My #ThisIsSjogrens Awareness Campaign Submission

Did you know that April is Sjogren’s Awareness Month? That’s right, according to the Sjogren’s Foundation, April was declared Sjogren’s Awareness Month in 1988 when New York Congresswoman Louise Slaughter read it into the Congressional Record.

The 2021 theme for this awareness campaign is Coming Together to Conquer Sjogren’s. When you post on social media or other digital platforms about Sjogren’s, use the hashtag #ThisIsSjogrens to highlight your personal experience as part of the campaign. The purpose of the campaign is to raise awareness about the complexities of the disease, and provide a voice to the 3 million+ Americans (and many more worldwide) who live with it every day.

As April is fast approaching, I wanted to share my personal #ThisIsSjogrens submission with the Autoimmune Warrior blog followers. Read my submission, below!



Name: Isabel

Current age: 28 

Age when diagnosed: 20

Please finish with the following sentence: “Since I was diagnosed with Sjögren’s, I have learned…”
Since I was diagnosed with Sjogren’s, I have learned how important self-care is. Although you can’t let the disease rule your life, you must also learn to listen to your body and take the needed time to rest and recharge.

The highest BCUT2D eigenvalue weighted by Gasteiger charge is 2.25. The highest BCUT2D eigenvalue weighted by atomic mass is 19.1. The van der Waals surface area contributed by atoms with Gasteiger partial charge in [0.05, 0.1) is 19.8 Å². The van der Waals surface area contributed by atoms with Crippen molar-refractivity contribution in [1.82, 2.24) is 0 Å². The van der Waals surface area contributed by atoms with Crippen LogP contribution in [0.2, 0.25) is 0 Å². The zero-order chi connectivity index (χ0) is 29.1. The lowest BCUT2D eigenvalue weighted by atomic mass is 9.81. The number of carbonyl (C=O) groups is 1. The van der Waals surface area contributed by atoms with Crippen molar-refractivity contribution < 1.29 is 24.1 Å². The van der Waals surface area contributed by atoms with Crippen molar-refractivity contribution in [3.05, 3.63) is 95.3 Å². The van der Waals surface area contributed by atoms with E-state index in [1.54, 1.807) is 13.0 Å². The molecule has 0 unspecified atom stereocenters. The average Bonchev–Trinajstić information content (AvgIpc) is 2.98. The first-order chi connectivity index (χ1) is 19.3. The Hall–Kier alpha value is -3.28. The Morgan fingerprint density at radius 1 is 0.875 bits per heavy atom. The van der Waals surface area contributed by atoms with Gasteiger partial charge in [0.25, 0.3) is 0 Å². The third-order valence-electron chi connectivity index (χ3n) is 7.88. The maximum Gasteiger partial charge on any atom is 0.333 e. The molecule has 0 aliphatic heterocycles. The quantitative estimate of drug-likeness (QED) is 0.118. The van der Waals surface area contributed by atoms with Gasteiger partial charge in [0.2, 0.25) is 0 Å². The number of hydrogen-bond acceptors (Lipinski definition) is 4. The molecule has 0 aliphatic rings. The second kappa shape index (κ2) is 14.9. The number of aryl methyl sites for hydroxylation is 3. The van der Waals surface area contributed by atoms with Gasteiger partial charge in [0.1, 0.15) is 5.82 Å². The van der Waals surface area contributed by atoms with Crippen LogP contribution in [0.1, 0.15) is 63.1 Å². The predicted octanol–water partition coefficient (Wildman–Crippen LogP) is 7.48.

What are your 3 most difficult symptoms?
My three most difficult symptoms are eye dryness, mouth dryness and joint pain, although I also experience fatigue, brain fog and peripheral neuropathy. 

What are ways that you cope with your most difficult symptoms?
For eye dryness, I use artificial tears eye drops several times a day, and I also take prescription eye drops to reduce inflammation in my tear glands. I also had punctal plugs inserted in my tear ducts to increase my tear retention. For mouth dryness, I use artificial saliva and take pilocarpine, a medication that stimulates saliva production, and I drink plenty of water throughout the day. For joint pain, I take a prescription medication that reduces inflammation and pain in my joints. 

What is one of the ways that you’ve been able to effectively cope with symptoms during this past year in the pandemic?
During the past year of the pandemic, I have taken more time to rest which is helping to reduce my fatigue levels. Also, since I now work from home, I’m able to use a humidifier to humidify my home office environment, which helps with my dryness symptoms.

What is the best tip you would share with another Sjögren’s patient?
If I had to give a tip to another Sjogren’s patient, I would say to find a team of medical professionals who are familiar with the disease. Many medical professionals think that Sjogren’s is just dry eyes and dry mouth, and don’t realize that there is a lot more to the condition and the other symptoms it can cause.

How does the Sjögren’s community and the Foundation give you strength?
The Sjogren’s community and Foundation help to connect me with others who have the disease, so I can build a community around me of other patients who understand what I’m going through. 

What do you wish people understood about Sjögren’s and how it affects you?